Jews are first mentioned in the area in the 13th century.  With the city's expansion in the mid-19th century, the number of Jews rose from 19 in 1805 to 750 in 1869.  At the time of the Nazi takeover in 1933, there were about 4,500 Jews in the city.  By May, 1939, there were only 1,600 Jews left in the city.  Most of these remaining Jews did not survive the war.  After the war, the Jewish community was reestablished, and by 1970, there were about 170 Jews living in the city.

       Depicted in the postcards below is the Steelerstrasse Synagogue which was completed in 1914.  The synagogue, designed by Edmund Korner, was the subject of lavish praise by architects and critics for its design and adaptation to a difficult site.  It was considered the first modern synagogue in Germany.  Also, the interior was considered one of the most beautiful in Germany.  This interior was destroyed during Kristallnacht.  After the war, the Jewish community was too small to repair the synagogue.  The building became an industrial museum, but in 1979, the site became a memorial.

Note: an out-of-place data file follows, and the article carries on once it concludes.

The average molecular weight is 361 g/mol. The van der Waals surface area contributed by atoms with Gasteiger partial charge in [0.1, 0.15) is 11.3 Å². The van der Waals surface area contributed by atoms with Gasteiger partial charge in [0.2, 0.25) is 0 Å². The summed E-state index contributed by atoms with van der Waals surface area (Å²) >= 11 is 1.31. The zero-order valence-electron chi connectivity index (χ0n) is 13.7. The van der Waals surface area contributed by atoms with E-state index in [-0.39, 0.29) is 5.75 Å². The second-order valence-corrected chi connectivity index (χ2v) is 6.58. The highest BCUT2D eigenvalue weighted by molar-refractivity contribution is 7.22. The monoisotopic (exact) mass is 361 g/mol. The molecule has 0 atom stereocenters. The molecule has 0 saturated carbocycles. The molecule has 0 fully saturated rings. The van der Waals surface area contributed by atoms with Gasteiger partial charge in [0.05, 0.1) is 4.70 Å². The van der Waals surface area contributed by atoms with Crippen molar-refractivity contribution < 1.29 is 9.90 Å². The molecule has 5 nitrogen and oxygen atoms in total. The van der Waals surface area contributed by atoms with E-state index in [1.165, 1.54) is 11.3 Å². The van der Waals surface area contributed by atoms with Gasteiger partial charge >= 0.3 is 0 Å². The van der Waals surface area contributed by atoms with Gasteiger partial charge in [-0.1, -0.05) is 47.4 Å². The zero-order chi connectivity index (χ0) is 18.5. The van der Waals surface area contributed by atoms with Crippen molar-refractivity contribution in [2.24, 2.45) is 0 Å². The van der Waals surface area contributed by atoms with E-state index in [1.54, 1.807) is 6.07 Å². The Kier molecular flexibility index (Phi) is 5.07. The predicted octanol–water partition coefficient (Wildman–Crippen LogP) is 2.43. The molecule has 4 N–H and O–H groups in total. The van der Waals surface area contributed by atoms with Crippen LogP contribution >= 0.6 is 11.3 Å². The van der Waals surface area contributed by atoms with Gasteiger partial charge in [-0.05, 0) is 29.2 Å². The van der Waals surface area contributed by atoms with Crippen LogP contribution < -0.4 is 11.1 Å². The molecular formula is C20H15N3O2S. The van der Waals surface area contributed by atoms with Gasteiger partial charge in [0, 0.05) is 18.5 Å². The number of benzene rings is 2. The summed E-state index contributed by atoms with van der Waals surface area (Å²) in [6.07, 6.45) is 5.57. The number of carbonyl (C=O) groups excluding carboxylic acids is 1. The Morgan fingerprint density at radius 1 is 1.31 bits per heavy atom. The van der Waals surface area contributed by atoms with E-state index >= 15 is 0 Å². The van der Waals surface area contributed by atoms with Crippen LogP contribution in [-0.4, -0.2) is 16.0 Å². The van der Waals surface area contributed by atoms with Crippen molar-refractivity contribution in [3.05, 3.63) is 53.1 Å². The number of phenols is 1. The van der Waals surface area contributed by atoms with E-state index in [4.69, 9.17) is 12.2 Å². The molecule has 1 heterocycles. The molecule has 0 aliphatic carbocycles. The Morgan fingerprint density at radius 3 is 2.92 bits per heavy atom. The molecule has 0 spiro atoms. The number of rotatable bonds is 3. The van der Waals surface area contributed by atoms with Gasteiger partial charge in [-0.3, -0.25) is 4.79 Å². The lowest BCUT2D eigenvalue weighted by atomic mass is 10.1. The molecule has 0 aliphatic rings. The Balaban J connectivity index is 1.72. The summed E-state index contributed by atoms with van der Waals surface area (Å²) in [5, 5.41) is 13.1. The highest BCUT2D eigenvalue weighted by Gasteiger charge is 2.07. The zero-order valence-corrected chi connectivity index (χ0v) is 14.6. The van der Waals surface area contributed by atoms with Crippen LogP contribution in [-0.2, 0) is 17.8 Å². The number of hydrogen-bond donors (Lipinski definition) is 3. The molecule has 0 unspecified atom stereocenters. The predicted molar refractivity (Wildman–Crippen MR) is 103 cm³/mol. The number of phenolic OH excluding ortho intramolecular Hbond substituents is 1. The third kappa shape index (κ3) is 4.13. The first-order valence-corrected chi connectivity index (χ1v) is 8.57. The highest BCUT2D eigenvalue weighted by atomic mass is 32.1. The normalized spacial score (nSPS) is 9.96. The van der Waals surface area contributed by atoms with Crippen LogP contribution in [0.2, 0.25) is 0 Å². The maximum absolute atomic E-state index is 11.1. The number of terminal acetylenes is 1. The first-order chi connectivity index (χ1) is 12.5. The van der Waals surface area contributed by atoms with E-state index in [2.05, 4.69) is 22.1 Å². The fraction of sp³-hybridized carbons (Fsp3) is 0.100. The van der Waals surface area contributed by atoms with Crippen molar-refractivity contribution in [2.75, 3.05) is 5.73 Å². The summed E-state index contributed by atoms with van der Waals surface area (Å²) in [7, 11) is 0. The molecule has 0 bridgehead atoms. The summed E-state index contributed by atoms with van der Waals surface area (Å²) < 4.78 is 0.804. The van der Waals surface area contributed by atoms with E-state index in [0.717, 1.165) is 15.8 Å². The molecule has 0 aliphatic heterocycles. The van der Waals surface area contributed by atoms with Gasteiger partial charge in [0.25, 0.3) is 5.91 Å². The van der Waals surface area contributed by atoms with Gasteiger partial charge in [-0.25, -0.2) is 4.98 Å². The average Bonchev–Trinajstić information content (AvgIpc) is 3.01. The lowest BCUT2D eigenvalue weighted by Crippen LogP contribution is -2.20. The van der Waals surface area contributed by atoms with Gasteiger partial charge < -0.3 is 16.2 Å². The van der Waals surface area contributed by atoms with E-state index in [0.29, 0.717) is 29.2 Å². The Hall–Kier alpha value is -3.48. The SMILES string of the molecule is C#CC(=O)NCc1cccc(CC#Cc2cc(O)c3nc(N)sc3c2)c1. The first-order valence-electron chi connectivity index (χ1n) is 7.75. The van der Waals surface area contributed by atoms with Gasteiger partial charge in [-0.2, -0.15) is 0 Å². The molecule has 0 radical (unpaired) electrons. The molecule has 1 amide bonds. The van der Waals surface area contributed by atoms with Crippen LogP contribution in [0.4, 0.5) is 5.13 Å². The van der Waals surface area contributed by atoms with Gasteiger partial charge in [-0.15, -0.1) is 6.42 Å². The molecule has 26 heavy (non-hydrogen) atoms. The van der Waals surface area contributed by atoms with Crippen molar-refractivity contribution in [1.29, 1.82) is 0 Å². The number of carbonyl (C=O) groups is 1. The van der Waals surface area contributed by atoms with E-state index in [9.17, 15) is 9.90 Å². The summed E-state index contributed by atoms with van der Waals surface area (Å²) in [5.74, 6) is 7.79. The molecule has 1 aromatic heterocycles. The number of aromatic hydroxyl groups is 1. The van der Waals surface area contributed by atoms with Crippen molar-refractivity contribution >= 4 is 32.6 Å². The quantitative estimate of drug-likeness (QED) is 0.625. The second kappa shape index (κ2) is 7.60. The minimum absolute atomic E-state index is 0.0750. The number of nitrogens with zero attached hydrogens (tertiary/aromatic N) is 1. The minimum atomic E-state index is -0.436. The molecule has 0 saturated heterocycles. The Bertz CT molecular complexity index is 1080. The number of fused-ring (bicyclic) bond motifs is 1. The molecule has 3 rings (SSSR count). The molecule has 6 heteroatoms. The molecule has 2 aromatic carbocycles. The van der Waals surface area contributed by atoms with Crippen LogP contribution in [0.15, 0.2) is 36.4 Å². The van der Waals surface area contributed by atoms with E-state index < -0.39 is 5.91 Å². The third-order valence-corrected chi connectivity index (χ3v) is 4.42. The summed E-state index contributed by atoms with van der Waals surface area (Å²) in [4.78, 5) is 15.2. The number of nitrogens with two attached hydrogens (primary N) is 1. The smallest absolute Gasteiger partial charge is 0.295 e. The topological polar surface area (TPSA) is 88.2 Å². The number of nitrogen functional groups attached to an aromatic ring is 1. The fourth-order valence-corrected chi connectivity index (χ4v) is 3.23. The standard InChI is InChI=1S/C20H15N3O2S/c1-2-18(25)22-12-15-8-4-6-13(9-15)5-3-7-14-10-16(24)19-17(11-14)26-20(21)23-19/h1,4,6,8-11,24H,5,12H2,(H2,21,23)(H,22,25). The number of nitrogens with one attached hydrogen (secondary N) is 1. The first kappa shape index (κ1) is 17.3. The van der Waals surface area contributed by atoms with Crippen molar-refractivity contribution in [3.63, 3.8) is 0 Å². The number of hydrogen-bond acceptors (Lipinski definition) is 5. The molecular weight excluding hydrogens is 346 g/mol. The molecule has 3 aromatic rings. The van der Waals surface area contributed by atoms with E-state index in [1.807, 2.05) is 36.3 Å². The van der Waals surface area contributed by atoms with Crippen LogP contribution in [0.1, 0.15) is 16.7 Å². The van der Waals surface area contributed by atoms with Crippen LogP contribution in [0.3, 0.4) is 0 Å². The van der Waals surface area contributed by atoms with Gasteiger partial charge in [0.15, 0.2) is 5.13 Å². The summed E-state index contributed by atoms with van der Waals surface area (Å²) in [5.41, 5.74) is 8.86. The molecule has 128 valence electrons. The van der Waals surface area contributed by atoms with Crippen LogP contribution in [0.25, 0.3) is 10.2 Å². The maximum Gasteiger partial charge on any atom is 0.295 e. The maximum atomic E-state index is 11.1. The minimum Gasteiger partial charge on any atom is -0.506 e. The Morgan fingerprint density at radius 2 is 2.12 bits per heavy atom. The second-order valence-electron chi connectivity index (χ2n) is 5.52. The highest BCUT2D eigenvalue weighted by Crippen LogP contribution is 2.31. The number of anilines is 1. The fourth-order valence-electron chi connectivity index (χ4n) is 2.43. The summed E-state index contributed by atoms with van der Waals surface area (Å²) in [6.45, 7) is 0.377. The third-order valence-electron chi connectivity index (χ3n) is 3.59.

Carole Herselle Krinsky, Synagogues of Europe, P.285-88

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